“We have one toilet inside the market and it becomes crowded in the festive season and weekends. The toilet is dirty and never sanitised properly. There’s no cleanliness in the market,” said Randeep Sinha, who runs a shop of bangles in the market.
Charan Singh Yadav, who runs the famous Ram Laddoo shop in the market set up by his father, the late Ram Babu, in 1983, complains about the lack of parking space.
“The main road leading to the central market isn’t wide enough and there isn’t enough parking space. Despite the recently-built multi-level parking, the problem persists. MCD has been doing nothing except raking in huge revenues. The rush in the market often triggers panic among visitors and it can lead to a high risk of inappropriate activities including a terror attack. Furthermore, lack of CCTV cameras makes things worse,” said the 45-year-old Yadav.
The largest furniture market in Delhi, at Kirti Nagar, is also one of the most disorganised.
One road leads to another, and there’s no way one can reach the market without losing track.
“We have more than 500 wholesalers and retailers selling furniture, interior designs, boutiques, kitchen and bathroom brands. We also have the traditional furniture makers. The footfall keeps increasing but the poor management of the market ruins the experience of the buyers,” said Manish Pathak, 63, owner of Pathak Furniture Enterprises.
“From parking space to lack of signage for direction on the street — there are several issues that we discussed with [the then deputy Chief Minister] Manish Sisodia ji,” added Pathak.
The Sarojini Nagar market, which is very popular among young women, also faces problems related to toilets.
The lack of well-built toilets and less CCTV cameras is a major concern of the people. The footfall is somewhere around 40,000-50,000 per day and the numbers rise significantly during weekends and the festive season.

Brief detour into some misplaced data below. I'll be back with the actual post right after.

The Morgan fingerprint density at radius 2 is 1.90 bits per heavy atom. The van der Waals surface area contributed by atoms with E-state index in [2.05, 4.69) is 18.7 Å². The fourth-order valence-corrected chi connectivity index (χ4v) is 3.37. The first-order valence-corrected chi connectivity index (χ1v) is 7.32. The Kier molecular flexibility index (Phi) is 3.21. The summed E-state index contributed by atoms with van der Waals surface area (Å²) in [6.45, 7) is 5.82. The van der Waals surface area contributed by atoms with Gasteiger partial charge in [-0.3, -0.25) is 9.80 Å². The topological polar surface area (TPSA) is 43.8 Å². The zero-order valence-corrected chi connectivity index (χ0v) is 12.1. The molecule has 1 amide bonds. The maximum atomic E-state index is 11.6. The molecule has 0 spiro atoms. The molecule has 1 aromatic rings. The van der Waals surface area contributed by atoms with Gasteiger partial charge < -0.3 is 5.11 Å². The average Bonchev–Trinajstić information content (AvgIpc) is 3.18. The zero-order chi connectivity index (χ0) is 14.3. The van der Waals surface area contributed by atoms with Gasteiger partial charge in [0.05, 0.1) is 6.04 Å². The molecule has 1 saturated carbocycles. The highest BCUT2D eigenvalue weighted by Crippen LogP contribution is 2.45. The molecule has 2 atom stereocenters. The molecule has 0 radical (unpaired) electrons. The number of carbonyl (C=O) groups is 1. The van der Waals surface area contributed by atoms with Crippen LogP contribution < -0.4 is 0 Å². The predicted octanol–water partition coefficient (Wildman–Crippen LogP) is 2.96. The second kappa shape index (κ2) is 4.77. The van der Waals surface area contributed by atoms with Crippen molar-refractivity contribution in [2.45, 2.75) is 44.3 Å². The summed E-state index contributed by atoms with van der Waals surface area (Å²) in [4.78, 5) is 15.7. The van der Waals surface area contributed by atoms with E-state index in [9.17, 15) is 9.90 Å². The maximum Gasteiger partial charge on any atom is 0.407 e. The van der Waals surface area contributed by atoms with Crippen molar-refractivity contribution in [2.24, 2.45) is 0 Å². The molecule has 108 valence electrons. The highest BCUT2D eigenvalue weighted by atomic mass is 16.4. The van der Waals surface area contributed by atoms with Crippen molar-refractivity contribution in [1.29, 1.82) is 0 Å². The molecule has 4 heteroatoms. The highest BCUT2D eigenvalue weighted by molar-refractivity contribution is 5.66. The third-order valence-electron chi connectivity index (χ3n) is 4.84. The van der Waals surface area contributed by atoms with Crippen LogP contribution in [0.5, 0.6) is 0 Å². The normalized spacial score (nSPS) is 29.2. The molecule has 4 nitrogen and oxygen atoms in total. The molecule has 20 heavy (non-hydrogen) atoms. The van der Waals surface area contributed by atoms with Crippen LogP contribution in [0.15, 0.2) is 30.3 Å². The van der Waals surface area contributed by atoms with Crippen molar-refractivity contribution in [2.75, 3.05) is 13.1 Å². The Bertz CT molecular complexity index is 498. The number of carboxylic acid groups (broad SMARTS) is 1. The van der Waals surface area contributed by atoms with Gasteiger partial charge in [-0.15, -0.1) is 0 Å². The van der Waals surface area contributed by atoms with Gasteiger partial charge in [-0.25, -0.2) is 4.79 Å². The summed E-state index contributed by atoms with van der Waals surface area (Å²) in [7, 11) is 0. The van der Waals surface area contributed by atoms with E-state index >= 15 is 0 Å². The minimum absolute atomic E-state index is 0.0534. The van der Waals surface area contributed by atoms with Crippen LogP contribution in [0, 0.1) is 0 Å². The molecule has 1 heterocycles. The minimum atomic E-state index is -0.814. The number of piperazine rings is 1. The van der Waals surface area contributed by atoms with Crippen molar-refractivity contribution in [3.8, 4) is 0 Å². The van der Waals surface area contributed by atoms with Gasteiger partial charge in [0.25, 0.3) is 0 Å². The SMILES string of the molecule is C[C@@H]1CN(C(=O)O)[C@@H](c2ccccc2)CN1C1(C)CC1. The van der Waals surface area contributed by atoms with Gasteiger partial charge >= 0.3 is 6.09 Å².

“Babu Market (in Block H) has no toilet and we have been complaining about it for a long time. We receive more women shoppers and therefore the need to build toilets is much more here,” informed Ramesh Sharma, 55, a shopkeeper at Babu Market and a member of the market association.
NDMC, which has been tasked with its redevelopment, was supposed to present a proposal in the month of February this year. However, there has been no sign of it.
“The pedestrian path is dilapidated and kids often fall on the way. The market, despite being a hub, doesn’t have proper signboards. The situation turns worrisome during festivals and weekends because people are afraid of getting lost in the crowd. Children are most vulnerable and we need to fix this problem by placing signboards,” said Sharma.
Even the residents in and around some of the markets are unhappy.
“Everyone, who will hear about such a great development plan for their locality, would jump with joy but the truth is that the government and local bodies fail to address even the basic problems. What is the point of constructing a selfie point on a road which has potholes? Why don’t the authorities see problems such as sanitation, traffic management and the condition of foot-over-bridge and subways,” lamented Keshav Singhal, 40, a resident of Lajpat Nagar.
Singhal added that the subway becomes a baoli (water reservoir) during the rainy season and people face innumerable issues.
Kamla Nagar market is known as a hotspot for the young population. Close to the Delhi University North Campus, Kamla Nagar is primarily a residential area. The market caters to the residents and youth of the University.
Dev Shukla, who runs a stationary shop in Kamla Nagar, said, “In 2021, they ran a trial pedestrianisation of a 200-metre stretch without even consulting the traders here. The trial was stopped immediately after we stopped.”
Shukla said that the market needs a facelift but the authorities have not made any headway.
“Their claim that proper nspection has been done and market association being involved in the project is a lie. We would like to discuss our issues with the government and see what their immediate steps would be.”